|While Yellowstone Lake serves as the primary natural attraction in the Lake, Bridge Bay, and Fishing Bridge Areas, the area is also home to many other Yellowstone legends. Visitors will find bubbling mudpots, impressive springs with medieval names, scenic valleys, and more.
Nestled at an elevation of 7,733 feet and encompassing 136 square miles, Yellowstone Lake is recognized as North America’s largest high elevation lake. The impressive lake served as a source of early explorer intrigue and continues to occupy the time of current researchers. Under the direction of Dr. Val Klump from the Center for Great Lakes Research and the University of Wisconsin, researchers utilized a submersible robot submarine to discover astonishing new evidence about Yellowstone Lake.
Scientists once believed that Yellowstone Lake’s deepest point was 320 feet, but the submarine discovered an extensive canyon measuring 390 feet deep. Other significant findings proved that the lakebed of Yellowstone Lake is remarkably similar to the park’s visible land features. Geysers, hot springs, and steam vents bubble with rage while impressive canyons, rock spires, and silica chimneys add diversity to the mix. Researchers now believe that Yellowstone Lake’s underwater features are nearly identical to the thermal vents located on the Pacific Ocean’s floor.
The Yellowstone River flows 671 miles on its course from Wyoming’s Shoshone Mountains to its eventual merger with the Missouri River and the Atlantic Ocean. On its journey, the river flows through and departs Yellowstone Lake at Fishing Bridge, continues over LeHardy Rapids to Hayden Valley, tumbles over the Upper and Lower Falls in the Grand Canyon of the Yellowstone, meets the Lamar River at Tower Junction, and winds its way northeast through Montana.
The prized Yellowstone is one of America’s last major undammed rivers and provides critical trout spawning habitat. As a result, grizzly bears often line the river and its tributaries, and anglers scour the riverbanks for the catch of the day. While visiting the Yellowstone River, visitors should be extra vigilant about bear safety and be aware of all current fishing regulations.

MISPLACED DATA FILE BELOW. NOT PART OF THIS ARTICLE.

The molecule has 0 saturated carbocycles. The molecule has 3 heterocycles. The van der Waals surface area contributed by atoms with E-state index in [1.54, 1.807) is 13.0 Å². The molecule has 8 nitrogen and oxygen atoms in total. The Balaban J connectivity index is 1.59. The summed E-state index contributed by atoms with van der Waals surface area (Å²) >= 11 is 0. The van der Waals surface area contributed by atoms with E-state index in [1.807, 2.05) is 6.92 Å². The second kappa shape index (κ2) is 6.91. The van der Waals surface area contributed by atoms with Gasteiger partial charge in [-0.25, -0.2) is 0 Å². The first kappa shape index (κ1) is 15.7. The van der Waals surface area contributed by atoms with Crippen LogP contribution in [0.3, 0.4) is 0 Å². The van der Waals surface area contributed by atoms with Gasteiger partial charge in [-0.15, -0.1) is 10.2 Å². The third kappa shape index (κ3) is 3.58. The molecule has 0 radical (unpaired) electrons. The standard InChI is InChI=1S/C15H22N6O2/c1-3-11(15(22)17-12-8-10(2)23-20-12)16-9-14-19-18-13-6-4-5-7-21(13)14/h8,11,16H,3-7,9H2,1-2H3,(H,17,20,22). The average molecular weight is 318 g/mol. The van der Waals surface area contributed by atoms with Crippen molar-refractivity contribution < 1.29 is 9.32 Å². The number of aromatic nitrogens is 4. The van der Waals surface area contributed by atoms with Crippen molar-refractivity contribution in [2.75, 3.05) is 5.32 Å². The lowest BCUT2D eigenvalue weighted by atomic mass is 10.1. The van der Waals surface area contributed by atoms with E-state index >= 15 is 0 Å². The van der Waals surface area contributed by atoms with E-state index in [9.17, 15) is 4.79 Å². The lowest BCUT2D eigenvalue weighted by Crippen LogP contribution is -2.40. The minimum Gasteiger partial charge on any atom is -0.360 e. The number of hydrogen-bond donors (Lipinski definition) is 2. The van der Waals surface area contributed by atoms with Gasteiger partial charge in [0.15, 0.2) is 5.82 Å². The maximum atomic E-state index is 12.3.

Mud Volcano/Sulphur Caldron
Now comprising a large area rather than a single feature, Yellowstone’s Mud Volcano has long been known as one of the most marvelous, yet mysterious, places in the park. Park Superintendent Nathaniel Langford described the area in 1870, and frontier minister Edwin Stanley detested the area for its “villainous” properties.
Despite unsavory early descriptions that linked Mud Volcano to an evil uprising, the area features powerful springs and mudpots that intrigue researchers to this day. Historically, Mud Volcano was a single feature that announced its presence with loud rumblings and unsightly mud flinging. Now that the massive crater is quiet, other features in the area take precedence.
Dragon’s Mouth Spring belches and steams as 180 degree Fahrenheit water splashes in its underground cave. Escaping steam and gasses cloak the surrounding landscape in a mysterious palette of orange and green. Nearby, Black Dragon’s Caldron burst onto the scene in 1948 with a massive mud explosion that blew apart mature trees as if they were tiny matchsticks. The Black Dragon rumbles eerily throughout the day, and frequent earthquakes in the area continue to remold the activity of this popular backwoods creature.
Directly north of the Mud Volcano area, Sulphur Caldron’s thrashing yellow waters feature a stable pH of just 1.3. The area, which is more than twice as acidic as battery acid, is one of the most acidic regions in Yellowstone, and visitors must exercise extreme caution. The springs are capable of disintegrating anything that falls into their lair
Hayden and Pelican Valleys
The large, open meadows characterizing Hayden and Pelican Valleys are the remains of ancient lakebeds. Respectively located six miles north and three miles east of Fishing Bridge, the Hayden and Pelican Valleys are covered with a variety of lush vegetation and sport one of America’s finest wildlife habitats. Grizzly bears, bison, and elk all roam through the bountiful fields, and wildlife sightings are frequent. Visitors are reminded to follow all wildlife viewing safety tips.
LeHardy Rapids is a scenic waterfall situated three miles north of Fishing Bridge on the Yellowstone River. Drawing its name from 1873 Jones Expedition topographer Paul LeHardy, the cascade fills each spring with cutthroat trout journeying to Fishing Bridge for annual spawning. In 1984, park officials constructed a boardwalk to provide visitors with safe, close-up views. As a result, harlequin ducks that once inhabited the area have now disappeared. In an effort to once again attract this unique species, park officials periodically close the boardwalk during spring mating season. Visitors are asked to comply with the park service’s closures and respect Yellowstone’s wildlife.
A one-mile hike or bicycle ride departing directly south of the Bridge Bay Campground leads to a natural rhyolite bridge at the brink of Yellowstone’s backcountry. Formed by erosion and spanning Bridge Creek, the natural feature rises fifty-one feet above the scenic stream. Although visitors may follow a trail to the top of the rock bridge, travel across the feature is strictly prohibited in an effort to preserve the bridge for future generations.